The United States Supreme Court determined that the Federal Rules of Evidence could not compel disclosure of confidential communications between a psychotherapist and her client during the course of diagnosis. Jaffee v. Redmond, 518 U.S. 1, 15 (1996). Protecting such communications is rooted “in a public good which overrides the quest for relevant evidence.” Kinder v. White, 609 Fed. Appx. 126, 131 (4th Cir. 2015) (quoting United States v. Glass, 133 F.3d 1356, 1358 (10th Cir. 1998)). In Jaffee, the Supreme Court determined this privilege existed as a general privilege in Rule 501. The North Carolina Rules of Evidence provide that privileges are determined in accordance with the laws of this state. This includes specific privileges between patients and mental health professionals.
North Carolina grants all patients treated by mental health professionals a right to confidentiality. N.C.G.S. § 122C-52. This right prevents the disclosure of information acquired in attending or treating a patient. Exceptions exist for patient consent, information regarding involuntary commitment proceedings, competency evaluations, information regarding the abuse and neglect of a child or adult, information relevant to coordinating treatment, and other court compelled disclosures. N.C.G.S. §§ 122C-53-55. Mental health professionals also have a duty to report child abuse, neglect, dependency or death. N.C.G.S. § 7B-301. Discretionary disclosure exists when the professional believes there is imminent danger to the client or another individual or there is a likelihood of the commission of a felony or violent misdemeanor. N.C.G.S. § 122C-55(d). However, “North Carolina does not recognize a psychiatrist’s duty to warn third persons.” Gregory v. Kilbride, 150 N.C. App. 601 (2002).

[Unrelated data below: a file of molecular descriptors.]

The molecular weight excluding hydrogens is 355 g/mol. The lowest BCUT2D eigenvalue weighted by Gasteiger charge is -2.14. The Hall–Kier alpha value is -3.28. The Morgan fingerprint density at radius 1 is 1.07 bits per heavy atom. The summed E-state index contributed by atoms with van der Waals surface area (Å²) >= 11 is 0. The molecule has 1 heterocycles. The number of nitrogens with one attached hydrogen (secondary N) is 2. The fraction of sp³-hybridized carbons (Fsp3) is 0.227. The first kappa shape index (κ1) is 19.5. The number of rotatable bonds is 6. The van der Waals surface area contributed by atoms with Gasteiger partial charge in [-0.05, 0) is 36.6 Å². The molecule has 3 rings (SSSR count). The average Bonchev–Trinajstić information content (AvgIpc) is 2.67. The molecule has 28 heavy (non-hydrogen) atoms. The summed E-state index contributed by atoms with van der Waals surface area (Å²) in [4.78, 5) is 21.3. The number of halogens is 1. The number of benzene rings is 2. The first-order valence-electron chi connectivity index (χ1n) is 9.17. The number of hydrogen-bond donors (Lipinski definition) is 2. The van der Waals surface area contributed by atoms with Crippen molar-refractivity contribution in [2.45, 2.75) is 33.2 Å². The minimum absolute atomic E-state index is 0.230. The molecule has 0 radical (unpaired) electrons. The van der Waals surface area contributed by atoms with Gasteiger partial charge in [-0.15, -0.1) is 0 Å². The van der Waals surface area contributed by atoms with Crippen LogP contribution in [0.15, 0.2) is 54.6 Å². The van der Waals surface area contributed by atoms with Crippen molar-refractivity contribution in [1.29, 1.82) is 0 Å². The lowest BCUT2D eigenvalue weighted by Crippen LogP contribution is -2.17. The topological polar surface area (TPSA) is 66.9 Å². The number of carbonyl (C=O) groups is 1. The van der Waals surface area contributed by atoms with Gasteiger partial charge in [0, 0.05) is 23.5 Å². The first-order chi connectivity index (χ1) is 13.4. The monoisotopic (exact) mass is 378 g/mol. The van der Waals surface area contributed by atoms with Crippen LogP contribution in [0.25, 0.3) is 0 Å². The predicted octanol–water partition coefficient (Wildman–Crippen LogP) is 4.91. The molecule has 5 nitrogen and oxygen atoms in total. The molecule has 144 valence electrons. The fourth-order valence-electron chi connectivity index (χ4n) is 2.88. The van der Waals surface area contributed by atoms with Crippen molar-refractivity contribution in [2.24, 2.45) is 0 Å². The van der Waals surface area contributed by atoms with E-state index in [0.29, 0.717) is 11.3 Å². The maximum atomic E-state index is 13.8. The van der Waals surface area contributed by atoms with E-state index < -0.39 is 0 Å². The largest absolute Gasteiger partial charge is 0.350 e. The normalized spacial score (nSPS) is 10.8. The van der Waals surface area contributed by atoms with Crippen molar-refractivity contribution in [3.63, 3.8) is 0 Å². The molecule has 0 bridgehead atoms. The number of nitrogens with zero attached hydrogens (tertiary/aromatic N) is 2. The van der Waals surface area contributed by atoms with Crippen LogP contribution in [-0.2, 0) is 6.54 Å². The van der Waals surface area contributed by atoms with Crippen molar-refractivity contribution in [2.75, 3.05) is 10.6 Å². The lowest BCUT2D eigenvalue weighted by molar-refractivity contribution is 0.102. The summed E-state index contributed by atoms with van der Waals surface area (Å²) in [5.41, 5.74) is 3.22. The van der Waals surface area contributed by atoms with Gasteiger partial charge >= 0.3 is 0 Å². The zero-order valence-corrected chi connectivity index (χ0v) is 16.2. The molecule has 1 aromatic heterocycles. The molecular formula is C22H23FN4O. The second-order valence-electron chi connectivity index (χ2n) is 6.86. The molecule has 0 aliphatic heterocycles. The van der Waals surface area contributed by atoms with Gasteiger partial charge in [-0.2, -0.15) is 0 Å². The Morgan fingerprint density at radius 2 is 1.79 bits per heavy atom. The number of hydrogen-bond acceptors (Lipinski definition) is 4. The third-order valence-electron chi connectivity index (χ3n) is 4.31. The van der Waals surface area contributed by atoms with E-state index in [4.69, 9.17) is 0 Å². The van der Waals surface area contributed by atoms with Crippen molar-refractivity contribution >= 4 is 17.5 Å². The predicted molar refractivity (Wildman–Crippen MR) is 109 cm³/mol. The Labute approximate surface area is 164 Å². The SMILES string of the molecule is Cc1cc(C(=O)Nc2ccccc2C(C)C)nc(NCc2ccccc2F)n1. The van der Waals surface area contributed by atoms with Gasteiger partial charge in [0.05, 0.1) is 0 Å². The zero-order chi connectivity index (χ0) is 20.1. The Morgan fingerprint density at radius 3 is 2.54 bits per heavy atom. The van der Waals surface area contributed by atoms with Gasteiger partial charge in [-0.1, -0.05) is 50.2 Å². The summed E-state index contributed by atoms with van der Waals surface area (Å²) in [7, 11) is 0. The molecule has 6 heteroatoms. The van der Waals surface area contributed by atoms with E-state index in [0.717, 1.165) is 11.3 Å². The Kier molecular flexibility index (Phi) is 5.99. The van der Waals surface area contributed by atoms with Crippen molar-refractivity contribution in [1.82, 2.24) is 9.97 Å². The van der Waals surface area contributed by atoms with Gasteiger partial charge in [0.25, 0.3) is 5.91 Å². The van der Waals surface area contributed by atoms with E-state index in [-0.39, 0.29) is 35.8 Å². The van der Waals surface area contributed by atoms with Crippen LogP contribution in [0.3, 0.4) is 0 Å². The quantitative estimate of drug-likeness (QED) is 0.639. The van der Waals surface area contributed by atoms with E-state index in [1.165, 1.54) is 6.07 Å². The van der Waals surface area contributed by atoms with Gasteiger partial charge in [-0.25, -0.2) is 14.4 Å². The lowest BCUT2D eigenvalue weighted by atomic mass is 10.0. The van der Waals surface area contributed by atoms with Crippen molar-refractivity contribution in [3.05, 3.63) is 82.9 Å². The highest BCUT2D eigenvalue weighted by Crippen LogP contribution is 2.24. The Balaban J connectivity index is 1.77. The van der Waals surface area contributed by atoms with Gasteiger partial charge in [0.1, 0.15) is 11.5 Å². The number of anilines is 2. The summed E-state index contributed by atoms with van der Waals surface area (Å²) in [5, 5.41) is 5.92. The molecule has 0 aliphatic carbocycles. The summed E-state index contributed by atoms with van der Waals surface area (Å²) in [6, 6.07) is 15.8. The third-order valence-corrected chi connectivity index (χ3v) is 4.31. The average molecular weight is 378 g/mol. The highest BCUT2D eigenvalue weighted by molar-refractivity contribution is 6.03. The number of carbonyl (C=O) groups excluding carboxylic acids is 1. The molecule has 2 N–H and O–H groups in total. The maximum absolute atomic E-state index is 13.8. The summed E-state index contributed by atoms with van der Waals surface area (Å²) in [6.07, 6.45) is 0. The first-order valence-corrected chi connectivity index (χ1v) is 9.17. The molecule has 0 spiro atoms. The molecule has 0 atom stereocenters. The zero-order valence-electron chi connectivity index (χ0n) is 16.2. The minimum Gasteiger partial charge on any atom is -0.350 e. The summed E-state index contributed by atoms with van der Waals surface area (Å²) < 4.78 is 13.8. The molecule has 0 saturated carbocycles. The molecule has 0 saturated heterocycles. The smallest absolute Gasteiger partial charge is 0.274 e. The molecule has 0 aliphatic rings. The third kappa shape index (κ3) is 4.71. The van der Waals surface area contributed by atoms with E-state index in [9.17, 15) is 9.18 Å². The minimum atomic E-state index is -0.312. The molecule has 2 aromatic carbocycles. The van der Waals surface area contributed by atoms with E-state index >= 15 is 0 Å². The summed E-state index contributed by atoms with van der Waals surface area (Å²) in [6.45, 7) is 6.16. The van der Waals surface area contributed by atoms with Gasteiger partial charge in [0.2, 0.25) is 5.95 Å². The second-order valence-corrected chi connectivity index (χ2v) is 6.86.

Ethically, psychologists and counselors must protect confidential information and therapists must explain confidentiality and its limitations to all patients. Specific guidelines also exist for forensic practitioners who present psycholegal issues to a judge or jury. Therefore, both the juvenile and the parent need informed consent and an understanding of confidentiality before any evaluation or treatment prior to adjudication.
North Carolina also provides a statutory privilege for communication made between a psychologist and a patient. N.C.G.S. § 8-53.3. This privilege covers information acquired in the practice of psychology and includes that information necessary to enable the psychologist to practice psychology. State v. East, 345 N.C. 535, 544 (1997).
However, this privilege is not absolute. Capps v. Lynch, 253 N.C. 18, 22 (1960). The patient may expressly or impliedly waive his physician-patient privilege. Cates v. Wilson, 321 N.C. 1, 14 (1987). A district or superior court judge may also compel disclosure when necessary for a proper administration of justice. Thus, trial court judges have wide discretion in determining when information is not privileged and when disclosure must be compelled. State v. Efird, 309 N.C. 802 (1983). Further, the privilege does not apply to information regarding the abuse or neglect of a child. The next post will examine what types of conduct must be reported under N.C.G.S. § 7B-301, as well as arguments and strategies for excluding information shared between a juvenile and a mental health.
 North Carolina also has privileges for school counselors, N.C. Gen. Stat. § 8-53.4, licensed social workers, N.C. Gen. Stat. § 8-53.7, and licensed counselors, N.C. Gen. Stat. § 8-53.8.